Difference between revisions of "Mumbleguide/English"
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Revision as of 19:19, 31 August 2010
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- 1 Mumble Features and Basic Configuration
- 1.1 Interface
- 1.2 Common Issues
- 1.3 Configuration
- 1.4 Permissions
- 1.5 Anything Else
Mumble Features and Basic Configuration
Ok. So you have Mumble installed. Now you are probably wondering what to do next. Here's a rundown of the basics of Mumble.
Mumble's default config has basic options, but it does not include all of them. If you want to tweak all the components of Mumble, go to Configure -> Settings and check "Advanced" at the bottom left corner of the Configuration window. If you see a step below that has Advanced Config, like that, then you need to have Advanced Config turned on.
When we say Config, in this guide, we mean the window at Mumble -> Configure -> Settings.
If you have any questions, that you cannot find answers to on this page, check the FAQ.
Note that you must have Advanced Config checked at Configure -> Settings in order to see the ACL tab for a channel.
When you first start Mumble, it will ask you if you want to go through the Audio Wizard and Certificate Wizard. You should. And don't just rush through it. Carefully read each step, and find out what the Wizard is asking you. Especially pay attention to the voice activation pages; you don't want everyone complaining that they can't hear you or that they hear you too much.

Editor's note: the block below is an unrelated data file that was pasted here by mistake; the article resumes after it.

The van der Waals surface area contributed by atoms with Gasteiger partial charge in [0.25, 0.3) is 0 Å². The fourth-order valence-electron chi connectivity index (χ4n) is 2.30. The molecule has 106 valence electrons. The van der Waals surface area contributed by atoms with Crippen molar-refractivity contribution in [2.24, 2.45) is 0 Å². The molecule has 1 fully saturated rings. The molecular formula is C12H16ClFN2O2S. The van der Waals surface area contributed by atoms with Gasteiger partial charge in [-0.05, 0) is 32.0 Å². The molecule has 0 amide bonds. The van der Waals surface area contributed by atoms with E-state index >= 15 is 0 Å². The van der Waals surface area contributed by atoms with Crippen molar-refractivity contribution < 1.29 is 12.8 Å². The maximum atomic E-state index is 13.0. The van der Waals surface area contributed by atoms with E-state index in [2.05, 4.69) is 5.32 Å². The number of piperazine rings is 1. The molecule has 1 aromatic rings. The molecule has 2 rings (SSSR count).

Certificates allow you to register directly with a server, without having to use an external website or program. When you first start Mumble, after either closing or completing the Audio Wizard, the Certificate Wizard will pop up. Either import a certificate you have, or create a new one. When you come to the step to back up your certificate in the Certificate Wizard, save it to a flash drive or external storage medium; do NOT save it to your hard drive! In Mumble 1.2.1, the certificate is auto-generated for you, if you choose to not go through the Certificate Wizard. You will find this auto-generated certificate at [My] Documents/MumbleAutomaticCertificateBackup.p12. If you choose to keep the auto-generated certificate, and not make your own, you will save yourself a lot of grief if you back this certificate up to a safe place.
Voice Activation Methods
There are several types of voice activation methods in Mumble: Continuous, Voice Activity, and Push To Talk.
Continuous mode is just like it sounds; if you use it, your mic will always stay open. This could be good for podcasts or meetings which require extremely low latency and extremely high audio quality.
Voice activity detection is just like it sounds. When you talk loud enough, your mic will activate. You can adjust when and how long your mic activates at the Audio Input tab of the Config. If you cannot get a stable activation from the Signal to noise method for Voice Activation, use Amplitude, or vice-versa. Simply think about how it works for just a few minutes, and you will be able to understand it.